Should Christian Churches Allow Muslim Prayers? This Anglican Congregation Thinks So
The church where I attend and serve on staff hosts the graduation ceremony for a local private school. It's a nice outreach to the community. Because my family is involved with the school as well as the church, I help out with sound and media for the event.
A couple of years ago, as school staffers and volunteers were putting chairs back into classrooms after the event, someone encountered a man prostrate on the floor. It was clear that he was reciting Muslim prayers. We didn't say anything to him, although I did rebuke Satan and pray over the room after the man left.
It's a strange sight to see a Muslim praying in your church, but one church in the Darlington, a town in Great Britain, wanted to allow spaces for Muslims to pray within the church's space during the Islamic celebration of Ramadan, even offering to cover up Christian imagery in a room where women would pray.
The Daily Mirror reports that St. Matthew and St. Luke's, an Anglican congregation, planned an interfaith event for Muslims and Christians to get together and enjoy a meal. The minutes of a meeting involving the church's vicar, Rev. Lissa Scott, detail plans to remove chairs from rooms to allow Muslims to pray inside the church and to enable men and women to pray in separate rooms.
One particularly disturbing note from the meeting was this suggestion: "Cover Christian crosses/ photographs in small rooms for ladies to say prayers." Among the artwork to be covered to make room for Islamic prayer were "a devotional image of Jesus, a copy of The Light of the World by the pre-Raphaelite artist William Holman Hunt," according to the Daily Mirror.
Interfaith outreach is one thing, and there's definitely something to be said for people of different faiths getting together in a spirit of understanding and brotherhood. But St. Matthew and St. Luke's certainly went too far in their plans to allow Muslims to pray at the church.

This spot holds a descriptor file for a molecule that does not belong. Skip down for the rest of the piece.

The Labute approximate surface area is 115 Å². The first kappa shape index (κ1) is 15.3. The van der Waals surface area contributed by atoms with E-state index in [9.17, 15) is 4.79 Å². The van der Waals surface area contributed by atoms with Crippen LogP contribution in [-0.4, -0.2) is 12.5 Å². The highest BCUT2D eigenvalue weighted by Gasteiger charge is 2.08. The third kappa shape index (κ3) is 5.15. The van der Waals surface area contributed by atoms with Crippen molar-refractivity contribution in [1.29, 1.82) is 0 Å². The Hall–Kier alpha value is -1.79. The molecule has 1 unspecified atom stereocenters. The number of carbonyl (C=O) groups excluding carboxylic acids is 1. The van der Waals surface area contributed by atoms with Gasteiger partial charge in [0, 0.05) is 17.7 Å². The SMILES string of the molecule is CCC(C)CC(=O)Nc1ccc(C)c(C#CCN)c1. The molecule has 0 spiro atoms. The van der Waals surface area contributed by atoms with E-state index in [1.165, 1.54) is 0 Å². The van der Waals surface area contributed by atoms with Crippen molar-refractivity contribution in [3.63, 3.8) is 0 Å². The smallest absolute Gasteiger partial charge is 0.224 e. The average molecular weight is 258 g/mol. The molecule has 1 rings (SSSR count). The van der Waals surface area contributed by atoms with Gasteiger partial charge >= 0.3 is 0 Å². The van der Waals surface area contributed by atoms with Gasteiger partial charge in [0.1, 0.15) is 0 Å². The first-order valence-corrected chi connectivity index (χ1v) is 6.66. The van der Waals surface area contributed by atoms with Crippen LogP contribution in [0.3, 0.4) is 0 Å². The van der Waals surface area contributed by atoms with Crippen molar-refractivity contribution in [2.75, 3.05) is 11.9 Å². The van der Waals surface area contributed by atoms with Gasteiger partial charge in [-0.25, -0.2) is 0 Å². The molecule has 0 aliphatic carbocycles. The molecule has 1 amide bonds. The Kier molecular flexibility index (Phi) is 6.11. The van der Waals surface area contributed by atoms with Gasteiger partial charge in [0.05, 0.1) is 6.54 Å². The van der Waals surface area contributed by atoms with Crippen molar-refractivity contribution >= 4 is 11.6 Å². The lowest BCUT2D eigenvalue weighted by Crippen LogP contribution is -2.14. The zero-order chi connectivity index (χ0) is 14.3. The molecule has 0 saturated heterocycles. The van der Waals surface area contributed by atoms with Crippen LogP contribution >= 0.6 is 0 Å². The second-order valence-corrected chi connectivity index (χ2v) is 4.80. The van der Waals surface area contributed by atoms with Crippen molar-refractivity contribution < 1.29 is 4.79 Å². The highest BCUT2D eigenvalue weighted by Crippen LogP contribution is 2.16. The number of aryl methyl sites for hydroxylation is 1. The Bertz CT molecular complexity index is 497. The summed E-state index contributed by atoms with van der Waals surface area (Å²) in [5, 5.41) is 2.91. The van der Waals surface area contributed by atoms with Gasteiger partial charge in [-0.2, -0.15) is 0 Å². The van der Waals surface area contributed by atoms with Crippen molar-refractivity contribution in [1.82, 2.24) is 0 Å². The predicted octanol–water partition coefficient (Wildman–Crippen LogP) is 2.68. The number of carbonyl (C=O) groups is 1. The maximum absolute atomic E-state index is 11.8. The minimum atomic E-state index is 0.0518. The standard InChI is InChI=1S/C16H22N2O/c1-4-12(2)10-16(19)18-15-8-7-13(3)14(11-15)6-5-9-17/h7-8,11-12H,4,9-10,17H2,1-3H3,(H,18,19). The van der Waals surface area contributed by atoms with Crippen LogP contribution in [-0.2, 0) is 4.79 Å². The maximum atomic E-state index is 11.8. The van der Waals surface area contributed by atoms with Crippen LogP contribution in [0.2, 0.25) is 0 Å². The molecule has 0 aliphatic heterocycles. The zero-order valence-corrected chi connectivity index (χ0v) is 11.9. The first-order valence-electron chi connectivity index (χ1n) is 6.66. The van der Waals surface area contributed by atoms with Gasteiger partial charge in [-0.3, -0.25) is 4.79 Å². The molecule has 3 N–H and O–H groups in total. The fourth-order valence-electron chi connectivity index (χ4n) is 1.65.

I'm not the only one who thinks that this is a bad idea. The Diocese of Durham, which governs the church, has weighed in and told St. Matthew and St. Luke's that they can't make space for Islamic prayers in their building.
Premier, a UK Christian website, obtained a statement from the diocese outlining that the planned event violates church law:
In a statement to Premier, a spokesperson for the Diocese of Durham said: "While it is vital to build good interfaith relations, it is clear that an act of worship from a non-Christian faith tradition is not permitted within a consecrated Church of England building.
"This is a legal position outlined in Canons B1/2/3 and B5 Section 3 where it states: ‘all forms of service used under this Canon shall be reverent and seemly and shall be neither contrary to, nor indicative of any departure from, the doctrine of the Church of England in any essential matter’.
"There seems initially to have been some misunderstanding locally of this, but that has been resolved now, with plans for Muslim Prayers to be held in a nearby building then the whole community coming together for a celebratory meal inside the church."
Rev. Dr. Gavin Ashenden, the Queen's former chaplain, also spoke to Premier stating that, while the intentions were good, the event's organizers clearly didn't think their ideas through.
"Clearly the motivation behind the event is very good. Anything that tries to get people together to understand each other and be good neighbors, is laudable and to be appreciated but it has to be done from a position of integrity."
"They realise that the vicar made a silly mistake, but I'm glad it happened because it was raises in the public eye some important issues which people need to work through," he said. "Islam and Christianity are not Abrahamic cousins in Middle Eastern religion. They're actually antithetic to each other."
After the diocese intervened, the church has now planned to bring Muslims and Christians together for a celebration dinner, with Islamic prayers taking place in a nearby building that isn't affiliated with the church.
We do need to understand people of other faiths, and it never hurts to reach out to each other in a spirit of brotherly love. But we Christians can't change to accommodate worshipers of other religions in our sacred spaces. It's good to see the Diocese of Durham intervening to prevent St. Matthew and St. Luke's from making a terrible mistake.